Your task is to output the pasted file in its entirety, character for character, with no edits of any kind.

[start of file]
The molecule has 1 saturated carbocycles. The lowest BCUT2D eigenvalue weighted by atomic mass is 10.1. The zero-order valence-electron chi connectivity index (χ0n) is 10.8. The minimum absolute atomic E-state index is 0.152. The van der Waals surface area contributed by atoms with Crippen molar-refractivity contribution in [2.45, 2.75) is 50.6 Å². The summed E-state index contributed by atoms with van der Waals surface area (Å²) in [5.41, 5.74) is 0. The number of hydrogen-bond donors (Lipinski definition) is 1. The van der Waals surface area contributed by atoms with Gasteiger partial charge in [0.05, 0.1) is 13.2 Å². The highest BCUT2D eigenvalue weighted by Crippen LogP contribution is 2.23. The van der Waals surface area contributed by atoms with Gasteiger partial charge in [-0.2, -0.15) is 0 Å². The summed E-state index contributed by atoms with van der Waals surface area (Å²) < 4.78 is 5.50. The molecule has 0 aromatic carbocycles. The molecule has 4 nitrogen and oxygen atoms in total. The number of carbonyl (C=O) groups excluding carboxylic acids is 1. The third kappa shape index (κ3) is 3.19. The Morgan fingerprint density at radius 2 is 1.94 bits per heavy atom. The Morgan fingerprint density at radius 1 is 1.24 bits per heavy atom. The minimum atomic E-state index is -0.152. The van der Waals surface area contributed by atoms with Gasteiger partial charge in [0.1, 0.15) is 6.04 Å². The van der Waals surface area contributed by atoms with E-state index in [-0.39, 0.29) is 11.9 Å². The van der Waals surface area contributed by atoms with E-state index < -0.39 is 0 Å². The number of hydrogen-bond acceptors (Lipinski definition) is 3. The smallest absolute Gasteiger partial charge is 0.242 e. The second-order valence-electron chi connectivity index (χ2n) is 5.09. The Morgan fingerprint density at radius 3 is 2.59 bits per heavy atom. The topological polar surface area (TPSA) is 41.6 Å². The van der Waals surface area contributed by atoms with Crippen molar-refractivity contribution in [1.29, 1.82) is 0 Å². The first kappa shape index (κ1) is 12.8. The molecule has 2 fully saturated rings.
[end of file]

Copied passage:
The molecule has 1 saturated carbocycles. The lowest BCUT2D eigenvalue weighted by atomic mass is 10.1. The zero-order valence-electron chi connectivity index (χ0n) is 10.8. The minimum absolute atomic E-state index is 0.152. The van der Waals surface area contributed by atoms with Crippen molar-refractivity contribution in [2.45, 2.75) is 50.6 Å². The summed E-state index contributed by atoms with van der Waals surface area (Å²) in [5.41, 5.74) is 0. The number of hydrogen-bond donors (Lipinski definition) is 1. The van der Waals surface area contributed by atoms with Gasteiger partial charge in [0.05, 0.1) is 13.2 Å². The highest BCUT2D eigenvalue weighted by Crippen LogP contribution is 2.23. The van der Waals surface area contributed by atoms with Gasteiger partial charge in [-0.2, -0.15) is 0 Å². The summed E-state index contributed by atoms with van der Waals surface area (Å²) < 4.78 is 5.50. The molecule has 0 aromatic carbocycles. The molecule has 4 nitrogen and oxygen atoms in total. The number of carbonyl (C=O) groups excluding carboxylic acids is 1. The third kappa shape index (κ3) is 3.19. The Morgan fingerprint density at radius 2 is 1.94 bits per heavy atom. The Morgan fingerprint density at radius 1 is 1.24 bits per heavy atom. The minimum atomic E-state index is -0.152. The van der Waals surface area contributed by atoms with Gasteiger partial charge in [0.1, 0.15) is 6.04 Å². The van der Waals surface area contributed by atoms with E-state index in [-0.39, 0.29) is 11.9 Å². The van der Waals surface area contributed by atoms with E-state index < -0.39 is 0 Å². The number of hydrogen-bond acceptors (Lipinski definition) is 3. The smallest absolute Gasteiger partial charge is 0.242 e. The second-order valence-electron chi connectivity index (χ2n) is 5.09. The Morgan fingerprint density at radius 3 is 2.59 bits per heavy atom. The topological polar surface area (TPSA) is 41.6 Å². The van der Waals surface area contributed by atoms with Crippen molar-refractivity contribution in [1.29, 1.82) is 0 Å². The first kappa shape index (κ1) is 12.8. The molecule has 2 fully saturated rings.